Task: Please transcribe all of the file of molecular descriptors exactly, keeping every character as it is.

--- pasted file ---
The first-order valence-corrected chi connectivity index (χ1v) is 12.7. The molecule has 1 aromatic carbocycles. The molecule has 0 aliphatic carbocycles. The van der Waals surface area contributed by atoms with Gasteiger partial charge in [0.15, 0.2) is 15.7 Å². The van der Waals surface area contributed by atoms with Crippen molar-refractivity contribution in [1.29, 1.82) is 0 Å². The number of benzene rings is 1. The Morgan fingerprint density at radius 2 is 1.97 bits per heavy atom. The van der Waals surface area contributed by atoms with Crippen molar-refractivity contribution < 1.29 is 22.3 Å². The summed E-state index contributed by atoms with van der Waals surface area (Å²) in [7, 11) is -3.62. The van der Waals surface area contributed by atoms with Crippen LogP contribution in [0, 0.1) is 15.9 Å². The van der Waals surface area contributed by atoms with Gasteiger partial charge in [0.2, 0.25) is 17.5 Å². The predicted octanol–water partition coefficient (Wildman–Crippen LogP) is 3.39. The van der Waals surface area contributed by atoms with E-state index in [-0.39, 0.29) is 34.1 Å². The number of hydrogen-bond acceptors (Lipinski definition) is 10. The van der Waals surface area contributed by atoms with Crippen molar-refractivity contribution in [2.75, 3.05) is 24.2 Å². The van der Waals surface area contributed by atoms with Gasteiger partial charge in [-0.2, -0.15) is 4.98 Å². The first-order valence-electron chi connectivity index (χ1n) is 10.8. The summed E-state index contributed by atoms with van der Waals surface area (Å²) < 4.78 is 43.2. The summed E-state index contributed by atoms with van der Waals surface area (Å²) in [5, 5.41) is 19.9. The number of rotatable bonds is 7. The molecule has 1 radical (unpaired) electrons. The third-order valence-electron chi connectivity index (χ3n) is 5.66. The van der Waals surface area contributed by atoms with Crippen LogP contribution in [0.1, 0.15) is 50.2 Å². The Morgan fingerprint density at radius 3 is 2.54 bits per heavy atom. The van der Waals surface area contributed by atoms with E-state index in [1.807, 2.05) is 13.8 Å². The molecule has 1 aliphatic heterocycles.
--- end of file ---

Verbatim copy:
The first-order valence-corrected chi connectivity index (χ1v) is 12.7. The molecule has 1 aromatic carbocycles. The molecule has 0 aliphatic carbocycles. The van der Waals surface area contributed by atoms with Gasteiger partial charge in [0.15, 0.2) is 15.7 Å². The van der Waals surface area contributed by atoms with Crippen molar-refractivity contribution in [1.29, 1.82) is 0 Å². The number of benzene rings is 1. The Morgan fingerprint density at radius 2 is 1.97 bits per heavy atom. The van der Waals surface area contributed by atoms with Crippen molar-refractivity contribution < 1.29 is 22.3 Å². The summed E-state index contributed by atoms with van der Waals surface area (Å²) in [7, 11) is -3.62. The van der Waals surface area contributed by atoms with Crippen LogP contribution in [0, 0.1) is 15.9 Å². The van der Waals surface area contributed by atoms with Gasteiger partial charge in [0.2, 0.25) is 17.5 Å². The predicted octanol–water partition coefficient (Wildman–Crippen LogP) is 3.39. The van der Waals surface area contributed by atoms with E-state index in [-0.39, 0.29) is 34.1 Å². The number of hydrogen-bond acceptors (Lipinski definition) is 10. The van der Waals surface area contributed by atoms with Crippen molar-refractivity contribution in [2.75, 3.05) is 24.2 Å². The van der Waals surface area contributed by atoms with Gasteiger partial charge in [-0.2, -0.15) is 4.98 Å². The first-order valence-electron chi connectivity index (χ1n) is 10.8. The summed E-state index contributed by atoms with van der Waals surface area (Å²) < 4.78 is 43.2. The summed E-state index contributed by atoms with van der Waals surface area (Å²) in [5, 5.41) is 19.9. The number of rotatable bonds is 7. The molecule has 1 radical (unpaired) electrons. The third-order valence-electron chi connectivity index (χ3n) is 5.66. The van der Waals surface area contributed by atoms with Crippen LogP contribution in [0.1, 0.15) is 50.2 Å². The Morgan fingerprint density at radius 3 is 2.54 bits per heavy atom. The van der Waals surface area contributed by atoms with E-state index in [1.807, 2.05) is 13.8 Å². The molecule has 1 aliphatic heterocycles.